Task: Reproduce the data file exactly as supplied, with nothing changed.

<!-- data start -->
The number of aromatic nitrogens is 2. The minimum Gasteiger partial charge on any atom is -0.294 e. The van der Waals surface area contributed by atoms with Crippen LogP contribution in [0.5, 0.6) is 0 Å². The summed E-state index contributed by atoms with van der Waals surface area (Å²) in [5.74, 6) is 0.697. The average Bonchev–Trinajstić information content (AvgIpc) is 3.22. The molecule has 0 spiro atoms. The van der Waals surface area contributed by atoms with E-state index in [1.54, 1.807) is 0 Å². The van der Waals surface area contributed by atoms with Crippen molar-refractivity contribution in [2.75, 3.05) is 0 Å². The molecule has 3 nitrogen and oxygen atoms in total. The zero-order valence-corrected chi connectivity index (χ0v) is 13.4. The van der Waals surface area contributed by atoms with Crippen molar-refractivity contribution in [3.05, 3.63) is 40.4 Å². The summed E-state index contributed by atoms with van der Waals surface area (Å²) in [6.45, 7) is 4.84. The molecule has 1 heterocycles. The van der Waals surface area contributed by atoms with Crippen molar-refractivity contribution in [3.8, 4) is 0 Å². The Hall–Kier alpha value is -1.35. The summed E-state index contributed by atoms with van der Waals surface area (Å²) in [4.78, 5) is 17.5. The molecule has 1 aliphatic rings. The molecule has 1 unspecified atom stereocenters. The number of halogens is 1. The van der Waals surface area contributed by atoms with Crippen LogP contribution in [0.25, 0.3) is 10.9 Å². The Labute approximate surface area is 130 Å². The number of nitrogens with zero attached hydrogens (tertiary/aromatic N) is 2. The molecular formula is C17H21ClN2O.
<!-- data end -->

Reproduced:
The number of aromatic nitrogens is 2. The minimum Gasteiger partial charge on any atom is -0.294 e. The van der Waals surface area contributed by atoms with Crippen LogP contribution in [0.5, 0.6) is 0 Å². The summed E-state index contributed by atoms with van der Waals surface area (Å²) in [5.74, 6) is 0.697. The average Bonchev–Trinajstić information content (AvgIpc) is 3.22. The molecule has 0 spiro atoms. The van der Waals surface area contributed by atoms with E-state index in [1.54, 1.807) is 0 Å². The van der Waals surface area contributed by atoms with Crippen molar-refractivity contribution in [2.75, 3.05) is 0 Å². The molecule has 3 nitrogen and oxygen atoms in total. The zero-order valence-corrected chi connectivity index (χ0v) is 13.4. The van der Waals surface area contributed by atoms with Crippen molar-refractivity contribution in [3.05, 3.63) is 40.4 Å². The summed E-state index contributed by atoms with van der Waals surface area (Å²) in [6.45, 7) is 4.84. The molecule has 1 heterocycles. The van der Waals surface area contributed by atoms with Crippen molar-refractivity contribution in [3.8, 4) is 0 Å². The Hall–Kier alpha value is -1.35. The summed E-state index contributed by atoms with van der Waals surface area (Å²) in [4.78, 5) is 17.5. The molecule has 1 aliphatic rings. The molecule has 1 unspecified atom stereocenters. The number of halogens is 1. The van der Waals surface area contributed by atoms with Crippen LogP contribution in [0.25, 0.3) is 10.9 Å². The Labute approximate surface area is 130 Å². The number of nitrogens with zero attached hydrogens (tertiary/aromatic N) is 2. The molecular formula is C17H21ClN2O.